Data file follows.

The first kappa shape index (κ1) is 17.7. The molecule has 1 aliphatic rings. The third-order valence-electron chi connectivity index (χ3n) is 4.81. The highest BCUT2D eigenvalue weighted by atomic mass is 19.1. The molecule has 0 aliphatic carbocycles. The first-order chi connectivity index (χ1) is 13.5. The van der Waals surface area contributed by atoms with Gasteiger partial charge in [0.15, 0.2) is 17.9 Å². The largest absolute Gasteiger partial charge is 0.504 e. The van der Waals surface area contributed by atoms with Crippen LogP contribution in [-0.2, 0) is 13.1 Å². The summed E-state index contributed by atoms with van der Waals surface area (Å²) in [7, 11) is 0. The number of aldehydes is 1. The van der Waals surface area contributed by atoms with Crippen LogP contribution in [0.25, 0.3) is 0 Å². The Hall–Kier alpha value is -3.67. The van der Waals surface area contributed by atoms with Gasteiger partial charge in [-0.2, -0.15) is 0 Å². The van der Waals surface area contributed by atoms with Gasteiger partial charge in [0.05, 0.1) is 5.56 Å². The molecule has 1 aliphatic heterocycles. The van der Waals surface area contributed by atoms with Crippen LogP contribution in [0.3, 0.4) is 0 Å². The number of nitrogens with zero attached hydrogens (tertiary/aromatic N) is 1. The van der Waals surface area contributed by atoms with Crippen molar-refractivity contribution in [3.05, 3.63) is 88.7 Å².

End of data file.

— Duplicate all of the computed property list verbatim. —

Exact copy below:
The first kappa shape index (κ1) is 17.7. The molecule has 1 aliphatic rings. The third-order valence-electron chi connectivity index (χ3n) is 4.81. The highest BCUT2D eigenvalue weighted by atomic mass is 19.1. The molecule has 0 aliphatic carbocycles. The first-order chi connectivity index (χ1) is 13.5. The van der Waals surface area contributed by atoms with Gasteiger partial charge in [0.15, 0.2) is 17.9 Å². The largest absolute Gasteiger partial charge is 0.504 e. The van der Waals surface area contributed by atoms with Crippen LogP contribution in [-0.2, 0) is 13.1 Å². The summed E-state index contributed by atoms with van der Waals surface area (Å²) in [7, 11) is 0. The number of aldehydes is 1. The van der Waals surface area contributed by atoms with Crippen LogP contribution in [0.25, 0.3) is 0 Å². The Hall–Kier alpha value is -3.67. The van der Waals surface area contributed by atoms with Gasteiger partial charge in [-0.2, -0.15) is 0 Å². The van der Waals surface area contributed by atoms with Gasteiger partial charge in [0.05, 0.1) is 5.56 Å². The molecule has 1 aliphatic heterocycles. The van der Waals surface area contributed by atoms with Crippen LogP contribution in [0.3, 0.4) is 0 Å². The number of nitrogens with zero attached hydrogens (tertiary/aromatic N) is 1. The van der Waals surface area contributed by atoms with Crippen molar-refractivity contribution in [3.05, 3.63) is 88.7 Å².